DefinitionAn index number is a statistical device designed to compare a group of related variables over a period of time or space.
It is a ratio or an average of ratios expressed as a percentage. Generally two time periods are involved while calculating index numbers, one of which is the base time period that serves as the standard point or the reference point for comparison.
Generally index numbers are of three types:
- Price index numbers: These are index numbers that indicate the general level of prices of articles in the current period as compared to that of the base period.
- Quantity index numbers: These are index numbers of quantity of goods manufactured by a firm, quantity of goods imported or exported, quantity of agricultural products, etc.
- Value index numbers: These are index numbers of total money value of transactions taking place.
Use of Index Numbers
- They are used as a barometer to measure economic activities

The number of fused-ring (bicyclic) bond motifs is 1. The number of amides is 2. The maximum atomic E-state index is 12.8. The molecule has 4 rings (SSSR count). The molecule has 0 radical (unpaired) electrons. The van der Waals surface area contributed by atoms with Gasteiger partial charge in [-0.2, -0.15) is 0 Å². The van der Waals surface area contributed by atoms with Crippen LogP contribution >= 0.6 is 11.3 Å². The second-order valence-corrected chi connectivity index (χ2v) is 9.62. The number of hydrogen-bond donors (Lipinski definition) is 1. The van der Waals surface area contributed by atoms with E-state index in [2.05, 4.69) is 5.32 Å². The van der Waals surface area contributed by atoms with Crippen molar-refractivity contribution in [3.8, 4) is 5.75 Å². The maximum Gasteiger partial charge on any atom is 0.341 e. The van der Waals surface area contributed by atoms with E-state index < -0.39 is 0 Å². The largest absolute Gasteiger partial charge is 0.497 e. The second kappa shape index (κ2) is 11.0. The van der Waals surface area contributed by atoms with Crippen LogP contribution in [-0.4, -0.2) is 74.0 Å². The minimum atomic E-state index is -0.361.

- They are useful in formulating suitable policies, knowing the trends, adjusting the original data or price changes, etc.
- They are useful for knowing the purchasing power of money
- They are useful in comparing variations in production, price, demand, supply, etc.
- Cost of living index measures changes in the cost of living over a given period
Limitations of Index Numbers
- Index numbers are affected by sampling errors or formula errors
- Many formulae are used for the construction of index numbers. Different formulae give different values for the index
- It indicates only the general trend, not the actual trend
- The quality of the product is not taken into account